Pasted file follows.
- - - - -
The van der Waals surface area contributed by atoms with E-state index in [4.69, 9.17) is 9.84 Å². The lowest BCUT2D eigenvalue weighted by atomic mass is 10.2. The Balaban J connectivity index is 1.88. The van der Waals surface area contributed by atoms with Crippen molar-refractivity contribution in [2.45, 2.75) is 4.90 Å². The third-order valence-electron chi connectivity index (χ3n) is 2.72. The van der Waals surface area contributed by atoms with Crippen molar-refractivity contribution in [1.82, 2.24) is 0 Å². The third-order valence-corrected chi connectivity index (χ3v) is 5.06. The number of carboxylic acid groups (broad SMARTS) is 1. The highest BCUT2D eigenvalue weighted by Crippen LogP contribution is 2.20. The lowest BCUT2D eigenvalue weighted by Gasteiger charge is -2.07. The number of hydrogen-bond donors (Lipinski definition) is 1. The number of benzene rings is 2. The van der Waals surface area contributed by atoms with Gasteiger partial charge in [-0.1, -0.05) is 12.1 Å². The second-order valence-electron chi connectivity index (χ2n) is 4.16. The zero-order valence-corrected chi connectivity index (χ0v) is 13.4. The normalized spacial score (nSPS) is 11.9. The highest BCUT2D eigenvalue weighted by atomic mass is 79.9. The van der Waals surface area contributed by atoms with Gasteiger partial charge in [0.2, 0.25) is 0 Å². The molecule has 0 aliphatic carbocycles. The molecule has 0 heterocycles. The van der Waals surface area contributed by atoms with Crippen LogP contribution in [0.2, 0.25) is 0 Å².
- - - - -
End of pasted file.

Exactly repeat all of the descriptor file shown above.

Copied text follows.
The van der Waals surface area contributed by atoms with E-state index in [4.69, 9.17) is 9.84 Å². The lowest BCUT2D eigenvalue weighted by atomic mass is 10.2. The Balaban J connectivity index is 1.88. The van der Waals surface area contributed by atoms with Crippen molar-refractivity contribution in [2.45, 2.75) is 4.90 Å². The third-order valence-electron chi connectivity index (χ3n) is 2.72. The van der Waals surface area contributed by atoms with Crippen molar-refractivity contribution in [1.82, 2.24) is 0 Å². The third-order valence-corrected chi connectivity index (χ3v) is 5.06. The number of carboxylic acid groups (broad SMARTS) is 1. The highest BCUT2D eigenvalue weighted by Crippen LogP contribution is 2.20. The lowest BCUT2D eigenvalue weighted by Gasteiger charge is -2.07. The number of hydrogen-bond donors (Lipinski definition) is 1. The number of benzene rings is 2. The van der Waals surface area contributed by atoms with Gasteiger partial charge in [-0.1, -0.05) is 12.1 Å². The second-order valence-electron chi connectivity index (χ2n) is 4.16. The zero-order valence-corrected chi connectivity index (χ0v) is 13.4. The normalized spacial score (nSPS) is 11.9. The highest BCUT2D eigenvalue weighted by atomic mass is 79.9. The van der Waals surface area contributed by atoms with Gasteiger partial charge in [0.2, 0.25) is 0 Å². The molecule has 0 aliphatic carbocycles. The molecule has 0 heterocycles. The van der Waals surface area contributed by atoms with Crippen LogP contribution in [0.2, 0.25) is 0 Å².